A bright spot in an otherwise grim weekend

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Lois A. Bowers
Lois A. Bowers

During a weekend in which the federal government shutdown dominated online news feeds and television news programs, a bright spot emerged when Atria Senior Living residents and employees wished actress Kristen Bell good luck hosting Sunday night's Screen Actors Guild Awards.

The greetings from Atria were shared with Bell and the larger world by E! News, which posted a 1:13 minute clip Sunday of the surprised actress once again seeing the Florida friends she had made during Hurricane Irma.

“That's going to give me the fuel I need, I think, to do a really good show,” Bell said after watching the video on a laptop.

Bell and Atria, you'll recall, made headlines in September when Atria residents were evacuated to the same Walt Disney World hotel where the actress was staying during the filming of a movie. Bell shared photos and videos of her singing and playing Bingo with residents on her social media accounts, and she appeared with residents on “Jimmy Kimmel Live!”

Bell smiled, laughed and called out the names that went with familiar faces as she watched the new video. Residents said, “We love you, Kristen.”

Atria said it wanted to share a virtual hug with Bell on National Hugging Day, which was Sunday. “Everyone at Atria, I love you right back,” Bell said.

Watch the video below (you may need to click the "x" in the lower right corner to be able to hear it) and scroll down to read more about the government shutdown.

The video also is viewable on the E! News website.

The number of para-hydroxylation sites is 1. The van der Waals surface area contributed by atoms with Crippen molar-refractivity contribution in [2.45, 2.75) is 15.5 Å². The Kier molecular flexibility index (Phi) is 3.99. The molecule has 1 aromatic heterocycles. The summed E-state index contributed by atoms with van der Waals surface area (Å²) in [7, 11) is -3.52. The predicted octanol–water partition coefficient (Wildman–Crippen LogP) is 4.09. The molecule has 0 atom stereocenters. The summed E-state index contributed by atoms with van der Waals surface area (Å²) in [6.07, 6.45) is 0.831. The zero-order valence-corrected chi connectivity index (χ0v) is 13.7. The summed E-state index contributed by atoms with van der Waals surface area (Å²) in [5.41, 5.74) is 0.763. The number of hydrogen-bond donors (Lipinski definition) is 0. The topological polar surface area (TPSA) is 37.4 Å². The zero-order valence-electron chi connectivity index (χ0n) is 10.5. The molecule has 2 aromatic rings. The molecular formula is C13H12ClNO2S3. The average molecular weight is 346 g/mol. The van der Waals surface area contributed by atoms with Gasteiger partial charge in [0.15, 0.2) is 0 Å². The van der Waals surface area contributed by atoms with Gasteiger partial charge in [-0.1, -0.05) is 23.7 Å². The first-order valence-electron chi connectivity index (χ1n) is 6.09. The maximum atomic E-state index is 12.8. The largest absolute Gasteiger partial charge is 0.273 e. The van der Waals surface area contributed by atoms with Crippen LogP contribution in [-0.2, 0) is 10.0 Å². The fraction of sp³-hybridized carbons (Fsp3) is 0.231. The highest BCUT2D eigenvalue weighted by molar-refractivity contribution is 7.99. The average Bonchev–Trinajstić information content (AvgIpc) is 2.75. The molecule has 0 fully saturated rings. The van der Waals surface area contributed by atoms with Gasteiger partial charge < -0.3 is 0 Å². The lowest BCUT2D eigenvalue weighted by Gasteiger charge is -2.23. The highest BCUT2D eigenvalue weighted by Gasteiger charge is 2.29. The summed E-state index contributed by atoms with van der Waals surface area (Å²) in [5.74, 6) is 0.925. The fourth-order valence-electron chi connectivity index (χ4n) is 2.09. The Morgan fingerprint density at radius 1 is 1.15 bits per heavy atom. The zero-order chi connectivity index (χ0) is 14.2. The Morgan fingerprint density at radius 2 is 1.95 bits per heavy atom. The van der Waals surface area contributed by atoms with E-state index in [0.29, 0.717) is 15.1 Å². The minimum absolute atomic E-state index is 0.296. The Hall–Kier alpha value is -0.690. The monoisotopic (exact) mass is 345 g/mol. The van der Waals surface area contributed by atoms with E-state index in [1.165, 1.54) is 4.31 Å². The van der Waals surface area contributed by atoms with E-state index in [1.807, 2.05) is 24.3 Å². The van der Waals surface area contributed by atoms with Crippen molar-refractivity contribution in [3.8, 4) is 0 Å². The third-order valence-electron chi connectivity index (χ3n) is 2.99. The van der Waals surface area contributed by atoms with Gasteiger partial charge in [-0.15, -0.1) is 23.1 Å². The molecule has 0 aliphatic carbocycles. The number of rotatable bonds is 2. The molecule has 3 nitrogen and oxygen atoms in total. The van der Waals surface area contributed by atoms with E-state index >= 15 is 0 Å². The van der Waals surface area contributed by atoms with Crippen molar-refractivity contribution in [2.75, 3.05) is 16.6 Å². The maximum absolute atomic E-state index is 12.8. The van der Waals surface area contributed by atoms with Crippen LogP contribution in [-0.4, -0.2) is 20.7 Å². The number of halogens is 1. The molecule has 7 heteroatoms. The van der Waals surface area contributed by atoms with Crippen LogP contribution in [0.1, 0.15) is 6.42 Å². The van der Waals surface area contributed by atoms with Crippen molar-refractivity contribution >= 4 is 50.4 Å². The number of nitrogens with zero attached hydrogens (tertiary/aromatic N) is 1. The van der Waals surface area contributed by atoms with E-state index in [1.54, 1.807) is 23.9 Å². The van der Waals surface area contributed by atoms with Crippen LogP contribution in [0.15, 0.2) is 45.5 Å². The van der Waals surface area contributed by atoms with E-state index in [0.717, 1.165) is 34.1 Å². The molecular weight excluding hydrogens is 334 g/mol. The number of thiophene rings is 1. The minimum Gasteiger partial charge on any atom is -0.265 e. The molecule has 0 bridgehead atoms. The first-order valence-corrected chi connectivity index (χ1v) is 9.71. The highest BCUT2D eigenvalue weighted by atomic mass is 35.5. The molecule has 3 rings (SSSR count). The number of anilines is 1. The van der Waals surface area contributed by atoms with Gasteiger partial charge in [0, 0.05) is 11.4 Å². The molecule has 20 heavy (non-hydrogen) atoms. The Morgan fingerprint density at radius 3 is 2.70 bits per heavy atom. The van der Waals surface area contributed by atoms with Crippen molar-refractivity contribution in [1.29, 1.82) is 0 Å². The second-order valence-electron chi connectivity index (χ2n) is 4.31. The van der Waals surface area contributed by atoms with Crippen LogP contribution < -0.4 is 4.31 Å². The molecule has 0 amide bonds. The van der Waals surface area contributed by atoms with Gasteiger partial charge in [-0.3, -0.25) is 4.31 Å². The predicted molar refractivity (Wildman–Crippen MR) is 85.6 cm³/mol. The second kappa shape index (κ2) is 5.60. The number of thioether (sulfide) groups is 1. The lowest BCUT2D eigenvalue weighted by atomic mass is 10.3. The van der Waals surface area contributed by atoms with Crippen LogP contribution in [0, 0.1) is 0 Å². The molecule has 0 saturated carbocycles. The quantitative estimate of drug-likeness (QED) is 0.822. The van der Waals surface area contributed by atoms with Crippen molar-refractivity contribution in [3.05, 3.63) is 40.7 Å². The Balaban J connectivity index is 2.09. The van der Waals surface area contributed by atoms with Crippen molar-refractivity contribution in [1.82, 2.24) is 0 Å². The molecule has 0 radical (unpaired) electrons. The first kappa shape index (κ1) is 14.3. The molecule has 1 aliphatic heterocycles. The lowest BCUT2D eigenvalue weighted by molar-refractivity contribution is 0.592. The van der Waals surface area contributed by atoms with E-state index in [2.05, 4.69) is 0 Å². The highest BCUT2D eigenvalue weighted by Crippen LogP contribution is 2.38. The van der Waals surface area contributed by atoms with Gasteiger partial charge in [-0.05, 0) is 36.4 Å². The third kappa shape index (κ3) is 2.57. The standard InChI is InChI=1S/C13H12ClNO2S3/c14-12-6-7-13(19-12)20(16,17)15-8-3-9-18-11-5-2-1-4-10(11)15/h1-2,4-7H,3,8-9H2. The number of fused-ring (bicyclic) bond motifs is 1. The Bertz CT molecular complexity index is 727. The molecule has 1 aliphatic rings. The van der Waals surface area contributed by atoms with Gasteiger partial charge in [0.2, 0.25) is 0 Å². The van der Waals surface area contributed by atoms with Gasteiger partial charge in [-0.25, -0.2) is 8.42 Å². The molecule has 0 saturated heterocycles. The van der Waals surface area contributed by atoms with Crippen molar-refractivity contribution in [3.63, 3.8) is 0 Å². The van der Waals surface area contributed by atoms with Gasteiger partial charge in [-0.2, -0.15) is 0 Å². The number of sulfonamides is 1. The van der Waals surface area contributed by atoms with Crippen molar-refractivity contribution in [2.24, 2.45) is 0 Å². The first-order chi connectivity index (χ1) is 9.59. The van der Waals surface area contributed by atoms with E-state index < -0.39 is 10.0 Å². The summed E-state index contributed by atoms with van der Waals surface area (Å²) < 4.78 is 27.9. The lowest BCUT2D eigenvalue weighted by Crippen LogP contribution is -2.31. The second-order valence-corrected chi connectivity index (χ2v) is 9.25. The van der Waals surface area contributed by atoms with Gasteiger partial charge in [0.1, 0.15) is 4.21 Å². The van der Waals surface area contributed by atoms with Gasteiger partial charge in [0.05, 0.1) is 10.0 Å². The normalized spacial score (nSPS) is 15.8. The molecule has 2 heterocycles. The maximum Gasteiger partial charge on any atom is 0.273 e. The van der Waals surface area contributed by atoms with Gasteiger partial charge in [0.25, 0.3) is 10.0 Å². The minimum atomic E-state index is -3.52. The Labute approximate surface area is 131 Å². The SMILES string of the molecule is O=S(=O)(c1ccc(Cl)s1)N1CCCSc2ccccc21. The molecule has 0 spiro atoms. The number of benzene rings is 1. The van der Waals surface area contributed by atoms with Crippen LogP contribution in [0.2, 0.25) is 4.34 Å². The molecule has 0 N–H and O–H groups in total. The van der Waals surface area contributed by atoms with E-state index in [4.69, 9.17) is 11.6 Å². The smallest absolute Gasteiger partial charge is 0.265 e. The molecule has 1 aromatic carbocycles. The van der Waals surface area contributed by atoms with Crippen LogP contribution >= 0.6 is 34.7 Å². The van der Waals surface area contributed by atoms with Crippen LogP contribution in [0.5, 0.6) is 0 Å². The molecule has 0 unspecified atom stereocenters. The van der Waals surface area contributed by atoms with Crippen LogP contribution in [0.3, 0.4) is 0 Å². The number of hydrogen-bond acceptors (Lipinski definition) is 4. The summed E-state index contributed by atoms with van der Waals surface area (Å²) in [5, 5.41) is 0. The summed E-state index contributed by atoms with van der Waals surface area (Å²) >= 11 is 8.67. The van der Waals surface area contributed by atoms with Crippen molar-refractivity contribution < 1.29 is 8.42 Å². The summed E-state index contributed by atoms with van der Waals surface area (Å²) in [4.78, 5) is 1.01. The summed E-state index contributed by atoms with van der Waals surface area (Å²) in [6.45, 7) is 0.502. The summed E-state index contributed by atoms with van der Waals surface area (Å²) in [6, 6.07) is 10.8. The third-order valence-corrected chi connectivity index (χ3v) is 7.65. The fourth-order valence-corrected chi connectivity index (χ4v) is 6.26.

As Bell hosted the SAG Awards, the federal government shutdown appeared about to enter its third day. The Senate was preparing for a procedural vote at 1 a.m. ET Monday, with another vote expected at noon. (Tuesday update: See "Government set to reopen, but more work required for long-term budget deal that could deliver fixes for seniors.")

If a compromise is not reached, 800,000 federal employees are expected to remain at home, including approximately half of the Department of Health and Human Services' 82,000 employees, according to a contingency staffing plan posted by the department late last week.

The actress might be happy to hear that the Centers for Disease Control and Prevention will ensure that staff members currently supporting the ongoing hurricane response work will continue that work and respond to immediate and ongoing public health needs in the affected areas, according to the plan. HHS also said that the CDC's immediate response to urgent disease outbreaks, including seasonal influenza, will continue.

The Medicare program also is expected to run “largely without disruption” during the shutdown, and state funding for Medicaid is sufficient to last through the second quarter, if necessary, HHS said. Funding for the long-term care ombudsman program of the Administration for Community Living will not be available, however, the department said.

The length of any shutdown will play a central role in the Department of Housing and Urban Development's ability to fully support its affordable seniors housing and other programs, according to LeadingAge. HUD has posted its contingency plan online.

Also according to LeadingAge, Social Security checks should continue, although those seeking benefit verification statements, replacement Social Security cards or earnings record updates likely will have to wait until the shutdown ends.

The federal government has experienced 18 shutdowns since 1976, lasting anywhere from one to 21 days, according to Axios.

Lois A. Bowers is senior editor of McKnight's Senior Living. Follow her on Twitter at @Lois_Bowers.

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